For millions of years the region around Kenya's Rift Valley has been the site of mass migrations, but they usually involve zebras, gazelles, wildebeests and the predators that track them. So residents of Nyahururu won't soon forget the morning of May 16, 2011, when their agricultural town began to swell with people. They flowed in by the thousands, packed into cars or clinging to the sides of crammed minibuses known as matatus. In the best of times traveling the valley's rutted roads is slow and perilous, but that day, with donkey carts and automobiles pressed as tightly as Tetris pieces, the streets were choked to a standstill. All of those people were coming to see if it was true: Could Sammy Wanjiru really be dead?
And how could you blame them? Wanjiru had brought home the last talisman of distance running that Kenya lacked—an Olympic gold medal in the marathon—and after the 2008 Games the people of Nyahururu had taken him into the town's stadium on top of a truck to rejoice in his superhuman strength.
The pundits at the Beijing Olympics said that the marathon would be slow. The temperatures exceeded 80º. And it was slow—for everyone except Wanjiru. "The athletes in Beijing will be strong with five kilometers left," Wanjiru told one of his coaches, Francis Kamau, before he left for China. "The only way to kill them will be to kill them from the gun. Then when they try to come, they will never come."
That was exactly how he ran the greatest marathon in history. In the sweltering humidity he took off at world-record pace, stringing out the field from the start. The pace was still breakneck when Wanjiru surged at the 10-mile mark. Just four runners hung on, and he tormented them. He glanced at his watch, he later told his countryman Peter Kirui, to unsettle his competitors. When rivals tried to draft behind Wanjiru, he swerved. By the time he entered the Bird's Nest stadium, he had been alone for 15 minutes. He sprinted to the line even though there was no one close, and he finished in 2:06:32, shattering the Olympic record by nearly three minutes.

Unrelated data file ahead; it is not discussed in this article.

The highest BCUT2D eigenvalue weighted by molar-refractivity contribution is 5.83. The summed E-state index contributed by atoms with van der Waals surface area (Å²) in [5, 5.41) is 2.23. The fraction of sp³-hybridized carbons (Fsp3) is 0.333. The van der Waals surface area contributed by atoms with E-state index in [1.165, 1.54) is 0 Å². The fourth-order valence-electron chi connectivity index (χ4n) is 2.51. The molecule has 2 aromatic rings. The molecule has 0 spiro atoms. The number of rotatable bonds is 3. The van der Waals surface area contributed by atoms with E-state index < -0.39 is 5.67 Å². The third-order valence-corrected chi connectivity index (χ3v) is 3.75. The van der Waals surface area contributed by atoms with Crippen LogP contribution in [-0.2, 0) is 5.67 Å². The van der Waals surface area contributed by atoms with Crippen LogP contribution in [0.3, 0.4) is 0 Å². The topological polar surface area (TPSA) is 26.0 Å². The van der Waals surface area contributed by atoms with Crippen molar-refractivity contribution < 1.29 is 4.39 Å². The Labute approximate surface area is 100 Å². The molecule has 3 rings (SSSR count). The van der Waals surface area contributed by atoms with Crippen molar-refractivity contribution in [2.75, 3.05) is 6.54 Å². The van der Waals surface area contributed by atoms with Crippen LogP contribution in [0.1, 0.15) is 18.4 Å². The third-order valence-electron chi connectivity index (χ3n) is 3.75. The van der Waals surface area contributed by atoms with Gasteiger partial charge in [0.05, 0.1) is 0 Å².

Less than three years later, sometime after 11 p.m. on May 15, 2011, Wanjiru was found lying on his back on the pavement below a balcony at his walled-in compound, blood oozing from the back of his head. By midnight he was dead. The police hastily issued a statement declaring Wanjiru's death a suicide. They said he had jumped to his death after his wife caught him at home with another woman.
At its highest point, the balcony is 14 feet from the pavement. No one believed the police statement.
Carving a life out of the semi-arid savanna of central Kenya has never been simple—not even for boys who, unlike Sammy Wanjiru, grew up in a household with a father.
In the 1950s, Nyahururu, which sits almost exactly on the equator, nearly 8,000 feet above the Rift Valley floor, was a center of rebellion against British colonial authorities. The region was so dangerous that a LIFE magazine writer described it as a place where "you put the pistol in the soap tray when you take a bath." After Kenya achieved independence in 1963, though, this area of farmland crossed by a tangle of disintegrating roads became relatively peaceful. Since 1990, Nyahururu has doubled in size as farmers flocked there to take over cheap land for crop and flower production with access to burgeoning industries in town such as the Kenya Cooperative Creameries. Yet the city of 30,000 is not so tame that the occasional resident isn't still killed by a hippo or a lion.
Wanjiru grew up outside Nyahururu and did not put on a shoe until he was 14. He ran or walked barefoot over dirt and rocks to get to school or to the grocery store. When water was needed for cooking, he had to trek to the Kwandugiri River.
For a few years after Sammy was born, his mother, Hannah, gardened and sold porridge for money. But she couldn't earn enough, so she left Sammy and his younger brother, Simon, with their grandparents and disappeared for months at a time to earn more.